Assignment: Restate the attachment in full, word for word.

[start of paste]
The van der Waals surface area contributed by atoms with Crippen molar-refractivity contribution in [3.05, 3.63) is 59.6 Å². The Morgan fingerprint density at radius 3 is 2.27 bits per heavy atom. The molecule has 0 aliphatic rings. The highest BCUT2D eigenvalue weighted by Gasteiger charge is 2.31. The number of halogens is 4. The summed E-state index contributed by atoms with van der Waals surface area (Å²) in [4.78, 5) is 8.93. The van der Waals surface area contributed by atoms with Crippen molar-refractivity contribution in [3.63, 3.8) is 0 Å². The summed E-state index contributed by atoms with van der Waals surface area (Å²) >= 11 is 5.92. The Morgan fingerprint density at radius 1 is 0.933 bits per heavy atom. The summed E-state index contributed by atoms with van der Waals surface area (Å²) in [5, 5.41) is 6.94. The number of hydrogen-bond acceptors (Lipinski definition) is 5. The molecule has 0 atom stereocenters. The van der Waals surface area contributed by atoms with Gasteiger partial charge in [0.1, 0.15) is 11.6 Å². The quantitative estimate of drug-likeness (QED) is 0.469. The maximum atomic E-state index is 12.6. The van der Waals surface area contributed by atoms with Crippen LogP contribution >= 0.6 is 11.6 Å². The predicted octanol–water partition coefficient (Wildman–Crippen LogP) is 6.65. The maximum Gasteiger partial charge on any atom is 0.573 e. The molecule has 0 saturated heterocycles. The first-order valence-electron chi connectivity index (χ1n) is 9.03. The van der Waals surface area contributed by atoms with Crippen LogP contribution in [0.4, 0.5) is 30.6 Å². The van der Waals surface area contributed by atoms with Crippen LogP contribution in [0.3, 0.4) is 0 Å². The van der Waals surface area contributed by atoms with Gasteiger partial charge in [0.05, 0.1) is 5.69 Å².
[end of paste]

The van der Waals surface area contributed by atoms with Crippen molar-refractivity contribution in [3.05, 3.63) is 59.6 Å². The Morgan fingerprint density at radius 3 is 2.27 bits per heavy atom. The molecule has 0 aliphatic rings. The highest BCUT2D eigenvalue weighted by Gasteiger charge is 2.31. The number of halogens is 4. The summed E-state index contributed by atoms with van der Waals surface area (Å²) in [4.78, 5) is 8.93. The van der Waals surface area contributed by atoms with Crippen molar-refractivity contribution in [3.63, 3.8) is 0 Å². The summed E-state index contributed by atoms with van der Waals surface area (Å²) >= 11 is 5.92. The Morgan fingerprint density at radius 1 is 0.933 bits per heavy atom. The summed E-state index contributed by atoms with van der Waals surface area (Å²) in [5, 5.41) is 6.94. The number of hydrogen-bond acceptors (Lipinski definition) is 5. The molecule has 0 atom stereocenters. The van der Waals surface area contributed by atoms with Gasteiger partial charge in [0.1, 0.15) is 11.6 Å². The quantitative estimate of drug-likeness (QED) is 0.469. The maximum atomic E-state index is 12.6. The van der Waals surface area contributed by atoms with Crippen LogP contribution >= 0.6 is 11.6 Å². The predicted octanol–water partition coefficient (Wildman–Crippen LogP) is 6.65. The maximum Gasteiger partial charge on any atom is 0.573 e. The molecule has 0 saturated heterocycles. The first-order valence-electron chi connectivity index (χ1n) is 9.03. The van der Waals surface area contributed by atoms with Crippen LogP contribution in [0.4, 0.5) is 30.6 Å². The van der Waals surface area contributed by atoms with Crippen LogP contribution in [0.3, 0.4) is 0 Å². The van der Waals surface area contributed by atoms with Gasteiger partial charge in [0.05, 0.1) is 5.69 Å².